Your business is growing at a fast clip. You seem to get new customers every day and new orders every time you turn around.
And that means you need a planning solution that can keep pace with your evolving business needs. Especially your accounting and finances. To that end, you’re looking into your options–an MRP, an ERP, a straight accounting solution.
And while you’ve heard plenty of rave reviews one way or the other, you’re still foggy on the difference between an MRP and an ERP, and you’re definitely not sure who comes out on top between an MRP vs. ERP.
You’re not even sure whether you’ve outgrown your accounting system yet.
The good news? You’ve come to the right place. We’re taking a closer look at these two planning solutions, when they work for you, and how to choose the perfect system for your team.
What is MRP?
- What is needed?
- How much is needed?
- When is it needed?
MRP is intended to help product managers schedule and place orders of items of dependent demand. Dependent demand items are components of finished goods for which the amount of inventory needed depends on the production level of the final product.
In a car manufacturing plant, for example, dependent demand items would be tires and hubcaps.
An MRP works backward from a finished production plan for finished goods. Let’s say, for example, you were in an auto plant and wanted to produce 100 trucks in a month.
An MRP would take that goal and work in reverse, converting it into a list of requirements for raw materials, component parts, and subassemblies needed to produce the correct amount of the final product within the established schedule.
The software will also produce schedules and reports detailing when each production step needs to occur and any changes that might be needed along the way to ensure that production remains on schedule.
What is ERP?
If manufacturing companies choose a system other than an MRP for materials planning, they generally choose ERPs, or enterprise resource planning.
ERP is a type of software used more broadly in resource management–well beyond materials. It can be used to manage:
- Risk management
- Project management
- Supply chain operations
The best way to think of ERP is glue. Without ERP, businesses would have to have systems within each individual department optimized for department-specific tasks. Instead, an ERP allows businesses to access all of their specified systems in one database via a unified interface.
Generally, ERPs are designed around a single schema (a defined data structure) with a common database. It then connects core constructs with business processes driven by workflows, thus connecting and integrating a variety of people and departments.
ERPs are useful to businesses because they grant a bird’s-eye view, allowing you to link information together from human resources, finance, production, and more. This way, instead of scrambling to track duplicate information, an ERP collects all systems information under one umbrella.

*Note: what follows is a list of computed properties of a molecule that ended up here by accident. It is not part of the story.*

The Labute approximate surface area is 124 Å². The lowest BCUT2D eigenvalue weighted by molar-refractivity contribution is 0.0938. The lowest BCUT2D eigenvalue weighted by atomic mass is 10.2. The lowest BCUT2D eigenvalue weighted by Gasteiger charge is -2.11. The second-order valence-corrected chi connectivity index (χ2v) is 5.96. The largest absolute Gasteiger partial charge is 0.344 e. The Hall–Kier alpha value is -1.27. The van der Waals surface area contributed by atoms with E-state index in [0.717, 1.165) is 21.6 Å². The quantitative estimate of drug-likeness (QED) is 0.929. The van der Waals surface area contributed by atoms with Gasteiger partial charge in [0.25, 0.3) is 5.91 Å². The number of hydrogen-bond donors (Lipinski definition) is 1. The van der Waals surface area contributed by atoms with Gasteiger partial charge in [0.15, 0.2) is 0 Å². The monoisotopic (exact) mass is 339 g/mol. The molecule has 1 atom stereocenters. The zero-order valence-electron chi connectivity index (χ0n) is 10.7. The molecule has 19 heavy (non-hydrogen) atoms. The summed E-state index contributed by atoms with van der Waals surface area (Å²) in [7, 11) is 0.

To return to our car manufacturing plant example, an ERP would uniformly identify hubcaps by part name, size, source, material, lot number, serial number, cost, and specification (to name a few). Anyone with access to the system could track components through the entire production process.
MRP vs. ERP: What’s the Difference?
The real question is: why choose an MRP vs. ERP? What’s the difference? And is either option actually the right fit for your company’s needs?
Both systems allow you to see information and how it fits into the bigger picture. Both are widely used in manufacturing, and both are useful in tracking materials through your production processes.
However, there are a few key differences between the two–and a few reasons why you might elect to go with a different solution altogether, depending on what your business hopes to accomplish.
Standalone vs. Integrated
The biggest difference between MRP and ERP is that MRP is a solo software and ERP is integrated software.
We said earlier that ERP works to integrate systems and data inputs across several departments into one unified interface and database system. If you had an ERP to unify your systems, it might integrate an MRP system under its umbrella.
Note that some MRPs can integrate other software, but this is typically an expensive and lengthy process. The ERPs of today, on the other hand, are highly modular, so businesses can pick and choose what software elements they want to be integrated and disregard the rest to bolster cost efficiency.
The nature of each system also changes who tends to use them.
MRP systems are designed for materials handling, which means they are used almost exclusively in manufacturing operations. ERPs, on the other hand, are broadly applicable to other areas of business, since they’re designed to be handled by many different departments simultaneously.
In other words, MRPs are used predominantly in manufacturing, while ERPs are used by just about any person in your organization.
Your Smarter ERP Alternative
At the end of the day, the choice between an MRP vs. ERP comes down to what you want for your business. And the truth is, with the challenges of the manufacturing industry, it can be hard to find a solution that meets all of your needs.
That’s where we can help.
We know the real needs of our manufacturing clients, which is why we recommend manufacturing and wholesale solutions that make it easy to track all of your production in one easy interface. Because when your business is thriving, your management software shouldn’t be the thing that slows you down.
Want to find out more about how our solutions can help your business grow faster than ever? Click here to learn about our ERP manufacturing software.